An interface defines a set of method signatures. When a type implements all of the methods, it is said to implement the interface. This is similar to interfaces and protocols in other languages.

type Tokenizer interface {
	SplitIntoTokens() []string

type ExtendedString string //<-- need to have an alias so we can add methods to string

func (s ExtendedString) SplitIntoTokens() []string {

tokens := someString.SplitIntoTokens()
  • Empty interface interface{}. The empty interface has no method requirements and thus all types implement the empty interface also referenced as interface{}
func describe(i interface{}) {  
    fmt.Printf("Type = %T, value = %v\n", i, i)

describe("This is a string") // Type = string, value = This is a string
describe(42) // Type = int, value = 42
describe(true) // Type = bool, value = true
  • Use i.(T) to get the underlying type of an interface. For example to write an assert (bad example) function.
func assertInt(i interface{}) {  
	a := i.(int)

assertInt("Bomb!") // panic: interface conversion: interface {} is string, not int

// A better approach would be to use
v, ok := i.(int)
// ok will be true if the underlying type is int
// v will be the zero value of the underlying type
// if ok is false (and thus underlying) type is not int
  • You can switch on the underlying type by using i.(type).
switch i.(type) {
case string:
case int:
  • Although Go doesn’t have inheritance, you can still form new “Embedded” interfaces that are composed of other interfaces.
type SalaryCalculator interface {  

type LeaveCalculator interface {  
    CalculateLeavesLeft() int

type EmployeeOperations interface {  

// Thus any type that want to conform to EmployeeOperations must implement both
// SalaryCalculator and LeaveCalculator
  • The zero value of interfaces is nil.

Concurrency with Goroutines

  • Goroutine is a function or method that runs concurrently with other functions or methods.
  • Similar to Swift’s async/await and can be though of as light weight threads with tiny overhead compared to OS/CPU threads.
  • Goroutines are multiplexed onto OS threads.
  • Goroutines communicate via Channels.
  • Creating a Goroutine.
func hello() {  
    fmt.Println("Hello world")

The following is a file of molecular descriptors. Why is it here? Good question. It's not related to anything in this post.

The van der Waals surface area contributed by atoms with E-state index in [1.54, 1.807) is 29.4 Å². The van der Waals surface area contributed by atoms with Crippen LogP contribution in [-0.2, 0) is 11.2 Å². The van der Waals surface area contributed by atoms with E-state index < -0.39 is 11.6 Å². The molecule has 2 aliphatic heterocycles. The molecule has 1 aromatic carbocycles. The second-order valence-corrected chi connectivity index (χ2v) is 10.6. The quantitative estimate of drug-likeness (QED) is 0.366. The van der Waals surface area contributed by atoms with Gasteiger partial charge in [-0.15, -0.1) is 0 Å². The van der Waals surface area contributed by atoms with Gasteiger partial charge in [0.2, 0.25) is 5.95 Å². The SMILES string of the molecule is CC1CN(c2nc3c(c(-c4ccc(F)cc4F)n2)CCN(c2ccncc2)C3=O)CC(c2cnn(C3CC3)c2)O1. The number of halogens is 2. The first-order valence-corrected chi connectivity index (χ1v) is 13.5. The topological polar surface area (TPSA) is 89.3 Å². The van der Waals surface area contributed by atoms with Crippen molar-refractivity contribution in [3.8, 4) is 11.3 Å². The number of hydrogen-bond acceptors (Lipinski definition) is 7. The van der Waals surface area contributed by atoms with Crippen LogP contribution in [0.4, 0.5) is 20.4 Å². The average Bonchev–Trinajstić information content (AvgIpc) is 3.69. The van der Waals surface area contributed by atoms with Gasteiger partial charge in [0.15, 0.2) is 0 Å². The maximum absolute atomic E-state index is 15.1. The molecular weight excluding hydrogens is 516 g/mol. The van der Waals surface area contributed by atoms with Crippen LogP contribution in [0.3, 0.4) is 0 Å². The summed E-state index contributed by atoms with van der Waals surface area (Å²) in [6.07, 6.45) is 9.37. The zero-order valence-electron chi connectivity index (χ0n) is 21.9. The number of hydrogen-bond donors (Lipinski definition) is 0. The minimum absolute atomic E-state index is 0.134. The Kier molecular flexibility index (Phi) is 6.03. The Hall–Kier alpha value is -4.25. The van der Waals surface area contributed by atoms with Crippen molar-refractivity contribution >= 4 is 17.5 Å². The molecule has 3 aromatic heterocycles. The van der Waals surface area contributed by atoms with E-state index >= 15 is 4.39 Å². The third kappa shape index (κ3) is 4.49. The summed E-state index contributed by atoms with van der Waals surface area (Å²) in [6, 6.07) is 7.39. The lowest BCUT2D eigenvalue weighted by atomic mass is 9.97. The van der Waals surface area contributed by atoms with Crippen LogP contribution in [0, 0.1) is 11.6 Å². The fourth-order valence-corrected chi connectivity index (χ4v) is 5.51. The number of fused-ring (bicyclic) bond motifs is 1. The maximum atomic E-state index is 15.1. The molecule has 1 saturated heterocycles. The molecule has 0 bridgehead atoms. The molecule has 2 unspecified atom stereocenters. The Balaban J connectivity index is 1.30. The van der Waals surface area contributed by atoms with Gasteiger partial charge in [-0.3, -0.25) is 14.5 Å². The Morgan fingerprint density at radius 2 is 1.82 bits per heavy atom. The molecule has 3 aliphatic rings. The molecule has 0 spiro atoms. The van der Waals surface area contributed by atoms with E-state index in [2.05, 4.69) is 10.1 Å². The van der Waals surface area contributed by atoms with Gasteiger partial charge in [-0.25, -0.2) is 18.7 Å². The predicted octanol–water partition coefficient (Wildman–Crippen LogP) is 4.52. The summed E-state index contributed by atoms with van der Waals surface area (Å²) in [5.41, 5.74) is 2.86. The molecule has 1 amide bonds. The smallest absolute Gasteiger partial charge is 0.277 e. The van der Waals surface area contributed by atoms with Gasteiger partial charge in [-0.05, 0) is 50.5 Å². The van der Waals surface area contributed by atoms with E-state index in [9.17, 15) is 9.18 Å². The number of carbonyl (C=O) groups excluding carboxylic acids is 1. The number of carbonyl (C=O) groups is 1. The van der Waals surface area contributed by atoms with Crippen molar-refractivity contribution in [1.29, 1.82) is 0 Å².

go hello()
fmt.Println("This will run concurrently with hello()")
time.Sleep(1 * time.Second)
  • NOTE: The go functionCall will schedule the goroutine to be run and return immediately (ignoring any return value from the function/method).


  • Think of Channels as a pipe (or producer/consumer).
  • Declared using chan T to declare a channel of type T. Meaning the channel can send and receive type T.
  • Zero value of a channel is nil.
  • Use make(chan T) to create a new channel.
channel1 := make(chan int)
hired := make(chan Person)
  • Sending data on a channel (publishing a value).
channel1 <- value
  • Receiving data from a channel.
value := <- channel
  • Sending or receiving is blocking by default. Meaning that the goroutine that reads from a channel will block until a value is written and also a goroutine that writes to a channel will block until a read is done on the channel. See Buffered channels for how to create a channel that will only block once the buffer is full.
  • Deadlock can happen when a goroutine is waiting for a value to be written or read and there is no goroutine handling it. Go runtime can cause a panic for this.
ch := make(chan int)
ch <- 5
// fatal error: all goroutines are asleep - deadlock!
  • Channels are bidirectional by default. Meaning values can be sent and received on the same channel.
  • To declare a unidirectional channel.
// A channel that can only be used for sending
// Not much use!
ch := make(chan<- int)

// Instead you will use channel conversion
// To "constrain" that the method may only read or write on.
func sendOnly(chan<- int) {
	chan <- 310

ch := make(chan int) // can read and write
go sendOnly(ch)
<- ch
  • Use close(channel) to close a channel. Normally senders use this to indicate no more values are coming down the pipe.
  • Receivers can use the pattern v, ok := <-channel to check if ok is false to indicate the channel has been closed.
  • The for range can be used to iterate over values until the channel is closed.
for v := range channel {